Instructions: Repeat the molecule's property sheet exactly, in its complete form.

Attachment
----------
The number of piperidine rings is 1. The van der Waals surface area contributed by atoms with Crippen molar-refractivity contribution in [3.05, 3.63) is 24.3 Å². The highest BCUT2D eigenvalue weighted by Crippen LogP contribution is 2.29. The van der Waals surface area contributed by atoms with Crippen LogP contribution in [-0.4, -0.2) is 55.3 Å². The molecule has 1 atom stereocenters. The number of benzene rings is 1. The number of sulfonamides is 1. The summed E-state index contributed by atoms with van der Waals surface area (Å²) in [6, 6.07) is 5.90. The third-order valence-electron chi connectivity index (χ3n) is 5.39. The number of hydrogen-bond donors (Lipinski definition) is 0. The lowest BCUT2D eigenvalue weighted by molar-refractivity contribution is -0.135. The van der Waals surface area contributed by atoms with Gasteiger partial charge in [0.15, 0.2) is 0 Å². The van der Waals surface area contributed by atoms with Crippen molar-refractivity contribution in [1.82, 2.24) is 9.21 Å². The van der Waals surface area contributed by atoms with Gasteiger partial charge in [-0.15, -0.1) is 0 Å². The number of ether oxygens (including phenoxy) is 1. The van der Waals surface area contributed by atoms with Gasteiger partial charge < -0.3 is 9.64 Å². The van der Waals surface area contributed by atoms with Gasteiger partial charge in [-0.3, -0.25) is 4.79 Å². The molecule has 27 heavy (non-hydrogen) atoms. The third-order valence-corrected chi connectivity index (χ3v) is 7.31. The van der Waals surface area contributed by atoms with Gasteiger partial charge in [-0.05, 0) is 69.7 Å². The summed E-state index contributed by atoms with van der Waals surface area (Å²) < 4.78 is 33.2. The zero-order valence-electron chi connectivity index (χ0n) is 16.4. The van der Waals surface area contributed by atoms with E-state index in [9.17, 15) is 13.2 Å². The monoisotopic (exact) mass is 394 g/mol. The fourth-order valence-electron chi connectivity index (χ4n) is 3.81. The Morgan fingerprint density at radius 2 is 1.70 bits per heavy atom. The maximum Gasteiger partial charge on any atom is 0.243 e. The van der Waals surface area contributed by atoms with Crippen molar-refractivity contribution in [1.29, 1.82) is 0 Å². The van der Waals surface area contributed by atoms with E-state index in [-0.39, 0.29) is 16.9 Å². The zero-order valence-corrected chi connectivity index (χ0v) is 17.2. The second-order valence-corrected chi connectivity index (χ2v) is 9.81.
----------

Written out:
The number of piperidine rings is 1. The van der Waals surface area contributed by atoms with Crippen molar-refractivity contribution in [3.05, 3.63) is 24.3 Å². The highest BCUT2D eigenvalue weighted by Crippen LogP contribution is 2.29. The van der Waals surface area contributed by atoms with Crippen LogP contribution in [-0.4, -0.2) is 55.3 Å². The molecule has 1 atom stereocenters. The number of benzene rings is 1. The number of sulfonamides is 1. The summed E-state index contributed by atoms with van der Waals surface area (Å²) in [6, 6.07) is 5.90. The third-order valence-electron chi connectivity index (χ3n) is 5.39. The number of hydrogen-bond donors (Lipinski definition) is 0. The lowest BCUT2D eigenvalue weighted by molar-refractivity contribution is -0.135. The van der Waals surface area contributed by atoms with Gasteiger partial charge in [0.15, 0.2) is 0 Å². The van der Waals surface area contributed by atoms with Crippen molar-refractivity contribution in [1.82, 2.24) is 9.21 Å². The van der Waals surface area contributed by atoms with Gasteiger partial charge in [-0.15, -0.1) is 0 Å². The number of ether oxygens (including phenoxy) is 1. The van der Waals surface area contributed by atoms with Gasteiger partial charge < -0.3 is 9.64 Å². The van der Waals surface area contributed by atoms with Gasteiger partial charge in [-0.3, -0.25) is 4.79 Å². The molecule has 27 heavy (non-hydrogen) atoms. The third-order valence-corrected chi connectivity index (χ3v) is 7.31. The van der Waals surface area contributed by atoms with Gasteiger partial charge in [-0.05, 0) is 69.7 Å². The summed E-state index contributed by atoms with van der Waals surface area (Å²) < 4.78 is 33.2. The zero-order valence-electron chi connectivity index (χ0n) is 16.4. The van der Waals surface area contributed by atoms with E-state index in [9.17, 15) is 13.2 Å². The monoisotopic (exact) mass is 394 g/mol. The fourth-order valence-electron chi connectivity index (χ4n) is 3.81. The Morgan fingerprint density at radius 2 is 1.70 bits per heavy atom. The maximum Gasteiger partial charge on any atom is 0.243 e. The van der Waals surface area contributed by atoms with Crippen molar-refractivity contribution in [1.29, 1.82) is 0 Å². The van der Waals surface area contributed by atoms with E-state index in [-0.39, 0.29) is 16.9 Å². The zero-order valence-corrected chi connectivity index (χ0v) is 17.2. The second-order valence-corrected chi connectivity index (χ2v) is 9.81.